RE: The self-describing web...

Were it only that simple...

"A schema is a theory about a document. " Lou Burnard

Many schemas can be applied to the same document. - conventional wisdom 

Which one is the one I want now for some goal?

>From the same question on two other lists:

1. How is a theory chosen:  Given a lattice of theories, an essential
challenge is to select a theory in a neighborhood of theories to 
apply given a question/goal, problem to be analyzed, etc.  

2. Is it a federation of systems (systems being selectors) or a 
confederation of systems?  In other words, federations share 
values whereas, confederations value shared things.

What to do given conflicting goals?  Appeal to a metatheory? 
Appeal to a metaselector?

Berners-Lee's answer leads to a system with a paucity of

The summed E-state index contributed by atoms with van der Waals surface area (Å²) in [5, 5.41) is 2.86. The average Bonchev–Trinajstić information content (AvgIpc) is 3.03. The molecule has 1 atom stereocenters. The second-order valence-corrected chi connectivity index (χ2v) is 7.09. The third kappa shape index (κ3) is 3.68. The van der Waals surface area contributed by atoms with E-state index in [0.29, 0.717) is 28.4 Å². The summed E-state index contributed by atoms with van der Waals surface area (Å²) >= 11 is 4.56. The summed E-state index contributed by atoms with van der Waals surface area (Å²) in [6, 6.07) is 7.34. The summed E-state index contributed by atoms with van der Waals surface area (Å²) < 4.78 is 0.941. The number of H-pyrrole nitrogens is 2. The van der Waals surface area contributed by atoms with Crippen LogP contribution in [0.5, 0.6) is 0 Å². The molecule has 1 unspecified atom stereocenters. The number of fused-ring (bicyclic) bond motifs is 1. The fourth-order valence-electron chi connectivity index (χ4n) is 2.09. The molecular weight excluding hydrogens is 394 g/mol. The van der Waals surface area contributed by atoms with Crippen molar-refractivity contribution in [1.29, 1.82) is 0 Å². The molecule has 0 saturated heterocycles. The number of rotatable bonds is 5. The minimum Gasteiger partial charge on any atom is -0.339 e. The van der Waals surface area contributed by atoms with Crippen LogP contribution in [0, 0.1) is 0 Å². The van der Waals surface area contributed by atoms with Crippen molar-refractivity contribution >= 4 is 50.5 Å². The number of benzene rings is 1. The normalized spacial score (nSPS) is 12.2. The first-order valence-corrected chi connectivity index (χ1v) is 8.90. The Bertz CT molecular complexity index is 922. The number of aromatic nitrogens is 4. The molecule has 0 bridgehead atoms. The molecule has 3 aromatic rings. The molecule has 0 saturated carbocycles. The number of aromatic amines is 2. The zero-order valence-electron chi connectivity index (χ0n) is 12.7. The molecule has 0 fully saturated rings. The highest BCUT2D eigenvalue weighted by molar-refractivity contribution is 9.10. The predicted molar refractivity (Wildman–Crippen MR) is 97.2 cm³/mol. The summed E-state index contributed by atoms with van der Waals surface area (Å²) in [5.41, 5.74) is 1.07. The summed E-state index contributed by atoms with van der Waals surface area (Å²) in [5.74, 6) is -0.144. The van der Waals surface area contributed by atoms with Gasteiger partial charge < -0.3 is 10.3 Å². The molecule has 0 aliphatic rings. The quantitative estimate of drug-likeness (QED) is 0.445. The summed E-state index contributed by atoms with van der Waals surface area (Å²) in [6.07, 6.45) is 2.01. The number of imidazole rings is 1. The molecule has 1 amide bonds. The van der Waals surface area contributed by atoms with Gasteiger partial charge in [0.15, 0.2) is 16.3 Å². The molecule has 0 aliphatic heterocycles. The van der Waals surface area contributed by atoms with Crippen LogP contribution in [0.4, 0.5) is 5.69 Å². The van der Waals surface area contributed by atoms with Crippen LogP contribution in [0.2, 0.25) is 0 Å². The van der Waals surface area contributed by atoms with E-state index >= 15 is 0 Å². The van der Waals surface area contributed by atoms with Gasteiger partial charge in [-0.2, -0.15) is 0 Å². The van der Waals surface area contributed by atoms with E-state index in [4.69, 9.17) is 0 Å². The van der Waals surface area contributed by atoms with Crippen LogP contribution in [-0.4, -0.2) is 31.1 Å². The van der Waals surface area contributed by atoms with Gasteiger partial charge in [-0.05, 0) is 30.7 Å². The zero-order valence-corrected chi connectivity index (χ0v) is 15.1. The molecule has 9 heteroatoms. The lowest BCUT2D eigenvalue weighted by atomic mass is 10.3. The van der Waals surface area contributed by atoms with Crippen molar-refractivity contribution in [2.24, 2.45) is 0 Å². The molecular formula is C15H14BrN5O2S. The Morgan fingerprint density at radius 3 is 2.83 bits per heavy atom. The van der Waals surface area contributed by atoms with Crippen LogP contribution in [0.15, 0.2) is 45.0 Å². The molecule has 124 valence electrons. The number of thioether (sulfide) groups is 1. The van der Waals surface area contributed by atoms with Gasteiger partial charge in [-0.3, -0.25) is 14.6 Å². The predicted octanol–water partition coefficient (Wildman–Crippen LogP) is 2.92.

business objects.  There is no 'self' without them, 
and unfortunately, those are being patented as fast 
as the applications can be processed but that's a different 


From: []On Behalf Of
Dan Connolly

On Tue, 2006-01-03 at 15:28 -0500, Norman Walsh wrote:
> Hello world,
> Several current TAG issues (at least namespaceDocuments-8 (maybe),
> xmlFunctions-34, RDFinXHTML-35, rdfURIMeaning-39, and
> namespaceState-48 (maybe)) relate, in one way or another, to the "self
> describing" nature of the web. That is, the principle that you can
> start somewhere and "follow your nose" to work out what you've got.

While hunting for DNS root stuff, I just re-discovered a DesignIssues
note on this topic...

 Axioms of Web Architecture: the meaning of a document
 Abstract: The meaning of a document is then the product of some text in
some language) and the meaning of the language. The text is found in a
document and the language defined in a document called a schema.

 Tim Berners-Lee 
 Date: 1999, last change: $Date: 2002/12/05 16:15:47 $ 
 Status: personal view only. Editing status: first draft. Written partly
when the Namespace argument came around again and I realized that where

Received on Monday, 23 January 2006 19:54:09 UTC